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Increasing efficiencies gained through technology Back  
Many financial services companies are reaping tangible rewards from implementation of integrated technology systems, says Emer Golden.
The financial services industry is currently undergoing dramatic changes with the evolution of technology and acceleration in globalisation and convergence. All businesses are undoubtedly being impacted by technology at present and this will continue, to an even greater extent, over the next decade.

More than in any other industry the advancement of technology is redefining the very foundation of the financial services sector, from the simplest to the most complex business transaction. Emergence and acceptance of new technologies, in particular adoption of integrated telecommunications and Internet strategies, will increasingly enable new business visions, strategies, structures and processes, as well as overcome issues and difficulties associated in making disparate systems talk within an office or an organisation.

In doing so, the application of telecommunications and Internet technology for financial services processes will create an unprecedented demand within this particular market sector.

This demand stems not only from within financial institutions themselves but also from consumer and business customers whose expectations and need for information and enhanced communication has never been greater. Many financial institutions realise this, hence the shift in importance from ‘product management’ to a ‘relationship management’ focus.

Although many in the financial services sector consider the costs and energy associated with developing and implementing an integrated telecommunications and Internet strategy an unnecessary extravagance, there are those that have already begun to reap tangible rewards. In short, the pay-off in increased profitability has made the initial financial outlay worthwhile.

• Increased profitability by developing the capability to trade on-line, generating incremental sales and creating new revenue streams.
• Reduced operating costs by optimising the communications infrastructure within and between a network of offices and streamlining critical business processes and internal workflows.
• Enhanced customer relationship management by establishing direct channels of communications with customers, encouraging customer loyalty and creating ‘barriers to exit’. Making the process of dealing with a financial institution easier.
• Improved supply chain management by simplifying and streamlining the way in which an organisation interacts and conducts business with customers and suppliers, reducing overhead costs and adding value to business and consumer relationships
• Maximising asset capitalisation by web enabling existing and costly legacy systems to maximise their function within the business.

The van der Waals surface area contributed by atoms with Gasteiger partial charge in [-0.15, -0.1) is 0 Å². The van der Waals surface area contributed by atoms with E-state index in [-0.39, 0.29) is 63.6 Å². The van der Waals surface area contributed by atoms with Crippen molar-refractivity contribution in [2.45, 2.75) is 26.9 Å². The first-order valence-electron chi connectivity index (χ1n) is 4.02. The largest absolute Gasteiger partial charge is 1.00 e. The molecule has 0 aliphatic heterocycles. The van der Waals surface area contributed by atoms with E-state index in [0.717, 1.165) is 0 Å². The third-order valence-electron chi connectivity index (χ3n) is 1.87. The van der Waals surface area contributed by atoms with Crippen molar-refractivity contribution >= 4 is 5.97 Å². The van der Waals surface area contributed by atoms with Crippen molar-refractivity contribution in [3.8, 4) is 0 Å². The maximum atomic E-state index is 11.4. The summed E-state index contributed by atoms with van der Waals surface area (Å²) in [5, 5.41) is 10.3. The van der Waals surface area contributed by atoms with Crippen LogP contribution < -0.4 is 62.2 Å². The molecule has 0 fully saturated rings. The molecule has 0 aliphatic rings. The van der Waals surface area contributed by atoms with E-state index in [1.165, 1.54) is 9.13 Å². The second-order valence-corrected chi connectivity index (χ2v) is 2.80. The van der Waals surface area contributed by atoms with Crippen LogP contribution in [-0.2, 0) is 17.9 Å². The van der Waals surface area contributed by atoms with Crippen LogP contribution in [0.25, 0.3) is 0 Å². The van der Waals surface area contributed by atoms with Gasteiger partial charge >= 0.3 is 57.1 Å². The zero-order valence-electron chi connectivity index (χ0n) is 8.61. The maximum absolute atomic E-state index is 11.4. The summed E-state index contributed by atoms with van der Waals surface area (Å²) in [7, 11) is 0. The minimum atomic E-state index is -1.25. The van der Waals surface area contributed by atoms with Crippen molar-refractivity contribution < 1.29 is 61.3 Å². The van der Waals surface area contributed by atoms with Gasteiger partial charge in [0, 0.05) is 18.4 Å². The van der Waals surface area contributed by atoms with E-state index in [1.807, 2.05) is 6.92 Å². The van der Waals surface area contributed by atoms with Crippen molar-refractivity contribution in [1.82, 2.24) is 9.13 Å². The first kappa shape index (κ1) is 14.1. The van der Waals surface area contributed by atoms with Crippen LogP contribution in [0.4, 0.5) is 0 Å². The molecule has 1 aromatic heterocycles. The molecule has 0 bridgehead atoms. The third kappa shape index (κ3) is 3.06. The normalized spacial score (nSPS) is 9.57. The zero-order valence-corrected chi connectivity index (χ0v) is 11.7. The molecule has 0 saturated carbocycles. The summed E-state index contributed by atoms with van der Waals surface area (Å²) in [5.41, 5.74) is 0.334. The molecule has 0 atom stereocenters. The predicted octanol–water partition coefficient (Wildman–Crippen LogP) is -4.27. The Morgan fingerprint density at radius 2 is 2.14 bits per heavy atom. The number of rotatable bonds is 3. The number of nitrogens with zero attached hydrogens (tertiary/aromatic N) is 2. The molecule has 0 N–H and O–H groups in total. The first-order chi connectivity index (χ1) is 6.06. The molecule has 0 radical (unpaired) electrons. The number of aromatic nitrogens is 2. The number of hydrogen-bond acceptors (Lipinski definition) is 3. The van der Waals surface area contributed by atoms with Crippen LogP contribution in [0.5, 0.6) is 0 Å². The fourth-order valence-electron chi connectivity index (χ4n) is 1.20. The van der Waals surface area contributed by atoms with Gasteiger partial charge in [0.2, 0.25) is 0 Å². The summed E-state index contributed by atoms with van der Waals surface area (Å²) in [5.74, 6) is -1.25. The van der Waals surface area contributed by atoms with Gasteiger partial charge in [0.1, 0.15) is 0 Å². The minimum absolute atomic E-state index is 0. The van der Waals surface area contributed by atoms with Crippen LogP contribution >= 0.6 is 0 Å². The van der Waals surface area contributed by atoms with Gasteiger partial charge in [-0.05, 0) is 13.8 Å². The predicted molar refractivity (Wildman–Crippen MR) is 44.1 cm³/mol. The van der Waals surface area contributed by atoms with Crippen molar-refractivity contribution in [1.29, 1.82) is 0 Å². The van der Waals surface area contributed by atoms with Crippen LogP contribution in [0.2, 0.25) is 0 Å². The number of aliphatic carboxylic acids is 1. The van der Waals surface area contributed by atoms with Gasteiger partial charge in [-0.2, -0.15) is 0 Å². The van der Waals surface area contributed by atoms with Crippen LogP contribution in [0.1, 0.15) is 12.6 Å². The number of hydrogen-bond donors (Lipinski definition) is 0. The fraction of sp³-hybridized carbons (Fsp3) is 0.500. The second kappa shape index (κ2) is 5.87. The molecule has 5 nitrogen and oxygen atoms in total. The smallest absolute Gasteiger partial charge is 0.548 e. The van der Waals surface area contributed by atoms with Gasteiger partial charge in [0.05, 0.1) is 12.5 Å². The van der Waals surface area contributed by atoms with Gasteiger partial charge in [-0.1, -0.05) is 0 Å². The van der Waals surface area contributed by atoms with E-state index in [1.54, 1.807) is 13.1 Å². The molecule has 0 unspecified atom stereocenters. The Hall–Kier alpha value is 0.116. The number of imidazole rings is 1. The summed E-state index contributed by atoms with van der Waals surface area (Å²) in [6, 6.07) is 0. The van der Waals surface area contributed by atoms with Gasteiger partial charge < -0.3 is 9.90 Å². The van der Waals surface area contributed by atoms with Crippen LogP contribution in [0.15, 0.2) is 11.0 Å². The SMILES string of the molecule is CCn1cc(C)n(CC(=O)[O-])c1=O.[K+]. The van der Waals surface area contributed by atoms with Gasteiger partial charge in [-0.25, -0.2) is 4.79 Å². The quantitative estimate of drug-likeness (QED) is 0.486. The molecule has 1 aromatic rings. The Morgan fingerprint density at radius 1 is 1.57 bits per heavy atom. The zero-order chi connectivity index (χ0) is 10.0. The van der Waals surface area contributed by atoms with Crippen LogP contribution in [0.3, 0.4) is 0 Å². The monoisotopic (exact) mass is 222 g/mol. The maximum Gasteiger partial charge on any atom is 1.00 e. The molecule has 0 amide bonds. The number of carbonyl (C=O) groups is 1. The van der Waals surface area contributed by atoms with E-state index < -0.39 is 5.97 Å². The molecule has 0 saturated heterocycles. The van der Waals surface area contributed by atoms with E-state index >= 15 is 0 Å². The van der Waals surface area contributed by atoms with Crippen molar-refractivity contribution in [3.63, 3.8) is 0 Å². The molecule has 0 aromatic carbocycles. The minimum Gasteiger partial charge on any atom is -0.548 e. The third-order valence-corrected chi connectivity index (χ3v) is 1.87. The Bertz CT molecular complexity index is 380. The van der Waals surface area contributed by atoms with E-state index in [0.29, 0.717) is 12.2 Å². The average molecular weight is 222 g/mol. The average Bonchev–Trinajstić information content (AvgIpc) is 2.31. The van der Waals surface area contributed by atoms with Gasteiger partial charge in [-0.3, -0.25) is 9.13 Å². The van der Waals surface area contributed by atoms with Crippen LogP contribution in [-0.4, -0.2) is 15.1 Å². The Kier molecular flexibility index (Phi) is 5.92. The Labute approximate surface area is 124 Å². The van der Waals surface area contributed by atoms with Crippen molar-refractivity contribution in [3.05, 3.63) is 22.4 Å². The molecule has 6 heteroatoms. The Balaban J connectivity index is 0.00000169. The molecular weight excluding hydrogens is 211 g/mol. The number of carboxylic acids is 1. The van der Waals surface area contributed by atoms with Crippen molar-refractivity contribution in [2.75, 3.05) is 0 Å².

• Creating and raising awareness of the company by using the Web as a global sales and marketing medium.

Undoubtedly, the financial services industry today is being driven by increasingly complex and fast moving technologies that are becoming integral to all key business functions, from customer relationship management and system integration to inter-company communication and online transactions. Gartner recently estimated that financial institutions in the United States would spend as much as $100 billion on technology by 2004.

e-business is undoubtedly the current industry buzzword, where companies are using internet technologies to improve and transform the business processes in their organisation. A key part of the overall telecommunications and Internet strategy, Gartner estimates that by 2003, 40 percent of delivery channels supported by financial institutions will be based on a combination of Internet, intranet and extranet architecture.

So, with facts and figures supporting a marked upturn in the adoption of telecom and Internet technologies, the leading question has to be - are the associated costs for financial institutions fully justified? Yes, provided the telecommunications and Internet solutions adopted meet objectives both now and in the future.
• Company Roadmap - what exactly does the business want? A telecom and Internet strategy needs to be core to overall corporate strategy and the outcome clear.
• Find a reputable business partner, one that has a complete understanding of the business needs and strategy, therefore armed to develop an e-communications solution to fit accordingly.
• Look for a company capable of providing a future-proof and scaleable solution that will enable the creation of new business models to meet goals both now and in the future.
• Experience - from a company that has designed, integrated and managed e-communications solutions in the past and has seen them work.

While the opportunities exist to outwit and outmanoeuvre competitors and to dramatically reduce costs, financial institutions should and will continue to invest in whatever means possible to streamline and enhance their internal and external communication. If done properly, the benefits will outweigh the costs.

As an all Ireland provider of integrated telecommunications and Internet solutions, nevada tele.com works with a number of indigenous financial institutions (which cannot be named due to existing contractual agreements). Solutions provided have been tailored specifically for the financial services sector and for the particular financial institution in question - to date this has included inbound and outbound call delivery services between global call centres, managed data services and the provision of International Freephone services.

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